If you like this book please share to your friends :
NEXT BOOKS

Personal Recollections Of Joan Of Arc - BOOK II. IN COURT AND CAMP - Chapter 2. The Governor Speeds Joan Personal Recollections Of Joan Of Arc - BOOK II. IN COURT AND CAMP - Chapter 2. The Governor Speeds Joan

Personal Recollections Of Joan Of Arc - BOOK II. IN COURT AND CAMP - Chapter 2. The Governor Speeds Joan
After a few days, Laxart took Joan to Vaucouleurs, and found lodging and guardianship for her with Catherine Royer, a wheelwright's wife, an honest and good woman. Joan went to mass regularly, she helped do the housework, earning her keep in that way, and if any wished to talk with her about her mission--and many did--she talked freely, making no concealments regarding the matter now. I was soon housed near by, and witnessed the effects which followed. At once the tidings spread that a young girl was come who was appointed of God to save France. The common people flocked in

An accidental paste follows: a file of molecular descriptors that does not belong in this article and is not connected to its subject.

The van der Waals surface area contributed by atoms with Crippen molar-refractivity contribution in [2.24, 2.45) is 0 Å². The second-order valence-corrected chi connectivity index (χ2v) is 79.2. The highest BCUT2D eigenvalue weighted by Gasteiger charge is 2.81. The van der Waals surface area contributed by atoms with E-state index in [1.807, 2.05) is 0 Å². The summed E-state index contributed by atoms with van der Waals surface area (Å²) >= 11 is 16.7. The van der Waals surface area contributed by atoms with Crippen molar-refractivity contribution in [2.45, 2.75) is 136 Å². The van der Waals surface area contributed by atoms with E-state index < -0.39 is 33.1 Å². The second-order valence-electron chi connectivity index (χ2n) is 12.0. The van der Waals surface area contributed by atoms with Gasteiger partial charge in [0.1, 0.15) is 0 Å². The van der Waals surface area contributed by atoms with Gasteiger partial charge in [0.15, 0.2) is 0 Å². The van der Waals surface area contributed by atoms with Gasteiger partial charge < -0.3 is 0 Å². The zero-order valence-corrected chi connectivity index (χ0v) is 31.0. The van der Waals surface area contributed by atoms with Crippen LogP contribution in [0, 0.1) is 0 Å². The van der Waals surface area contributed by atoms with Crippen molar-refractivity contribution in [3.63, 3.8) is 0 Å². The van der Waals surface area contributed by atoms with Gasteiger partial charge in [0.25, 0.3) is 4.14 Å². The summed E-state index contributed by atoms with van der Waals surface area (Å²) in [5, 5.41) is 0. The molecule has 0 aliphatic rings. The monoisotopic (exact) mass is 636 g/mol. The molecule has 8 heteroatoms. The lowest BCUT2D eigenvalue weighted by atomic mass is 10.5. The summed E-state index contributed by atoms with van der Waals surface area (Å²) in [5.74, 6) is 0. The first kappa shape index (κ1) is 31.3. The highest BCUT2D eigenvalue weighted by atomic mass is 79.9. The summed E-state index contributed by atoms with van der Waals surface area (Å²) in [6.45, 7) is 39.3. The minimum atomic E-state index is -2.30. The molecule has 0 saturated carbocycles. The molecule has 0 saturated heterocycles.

PREVIOUS BOOKS

Personal Recollections Of Joan Of Arc - BOOK I. IN DOMREMY - Chapter 8. Why the Scorners Relented Personal Recollections Of Joan Of Arc - BOOK I. IN DOMREMY - Chapter 8. Why the Scorners Relented

Personal Recollections Of Joan Of Arc - BOOK I. IN DOMREMY - Chapter 8. Why the Scorners Relented
HUMAN NATURE is the same everywhere: it defies success, it has nothing but scorn for defeat. The village considered that Joan had disgraced it with her grotesque performance and its ridiculous failure; so all the tongues were busy with the matter, and as bilious and bitter as they were busy; insomuch that if the tongues had been teeth she would not have survived her persecutions. Those persons who did not scold did what was worse and harder to bear; for they ridiculed her, and mocked at her, and ceased neither day nor night from their witticisms and jeerings and laughter. Haumette
NEXT 10 BOOKS | PREVIOUS 10 BOOKS | RANDOM 10 BOOKS
LEAVE A COMMENT